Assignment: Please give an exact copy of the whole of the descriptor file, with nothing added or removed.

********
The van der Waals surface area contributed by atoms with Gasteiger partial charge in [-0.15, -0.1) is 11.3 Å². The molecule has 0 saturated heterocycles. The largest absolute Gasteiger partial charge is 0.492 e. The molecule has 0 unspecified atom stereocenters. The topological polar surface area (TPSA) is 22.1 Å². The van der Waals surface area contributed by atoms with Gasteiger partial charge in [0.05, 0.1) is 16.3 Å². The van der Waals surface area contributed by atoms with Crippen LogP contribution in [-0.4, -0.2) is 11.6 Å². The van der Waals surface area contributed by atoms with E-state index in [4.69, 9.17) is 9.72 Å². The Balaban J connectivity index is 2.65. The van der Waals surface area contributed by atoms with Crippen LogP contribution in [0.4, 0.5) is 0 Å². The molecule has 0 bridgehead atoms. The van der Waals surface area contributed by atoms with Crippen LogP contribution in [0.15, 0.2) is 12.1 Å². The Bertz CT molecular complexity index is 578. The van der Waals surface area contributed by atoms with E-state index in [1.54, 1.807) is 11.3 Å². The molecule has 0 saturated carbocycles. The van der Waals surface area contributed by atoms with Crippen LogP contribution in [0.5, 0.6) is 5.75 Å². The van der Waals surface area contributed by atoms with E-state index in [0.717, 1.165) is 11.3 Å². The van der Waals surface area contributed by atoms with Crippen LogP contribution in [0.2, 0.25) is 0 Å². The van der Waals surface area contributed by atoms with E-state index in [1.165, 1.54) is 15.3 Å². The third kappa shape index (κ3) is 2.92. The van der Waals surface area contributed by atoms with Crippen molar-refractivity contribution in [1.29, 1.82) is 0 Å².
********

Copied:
The van der Waals surface area contributed by atoms with Gasteiger partial charge in [-0.15, -0.1) is 11.3 Å². The molecule has 0 saturated heterocycles. The largest absolute Gasteiger partial charge is 0.492 e. The molecule has 0 unspecified atom stereocenters. The topological polar surface area (TPSA) is 22.1 Å². The van der Waals surface area contributed by atoms with Gasteiger partial charge in [0.05, 0.1) is 16.3 Å². The van der Waals surface area contributed by atoms with Crippen LogP contribution in [-0.4, -0.2) is 11.6 Å². The van der Waals surface area contributed by atoms with E-state index in [4.69, 9.17) is 9.72 Å². The Balaban J connectivity index is 2.65. The van der Waals surface area contributed by atoms with Crippen LogP contribution in [0.4, 0.5) is 0 Å². The molecule has 0 bridgehead atoms. The van der Waals surface area contributed by atoms with Crippen LogP contribution in [0.15, 0.2) is 12.1 Å². The Bertz CT molecular complexity index is 578. The van der Waals surface area contributed by atoms with E-state index in [1.54, 1.807) is 11.3 Å². The molecule has 0 saturated carbocycles. The van der Waals surface area contributed by atoms with Crippen LogP contribution in [0.5, 0.6) is 5.75 Å². The van der Waals surface area contributed by atoms with E-state index in [0.717, 1.165) is 11.3 Å². The van der Waals surface area contributed by atoms with Crippen LogP contribution in [0.2, 0.25) is 0 Å². The van der Waals surface area contributed by atoms with E-state index in [1.165, 1.54) is 15.3 Å². The third kappa shape index (κ3) is 2.92. The van der Waals surface area contributed by atoms with Crippen molar-refractivity contribution in [1.29, 1.82) is 0 Å².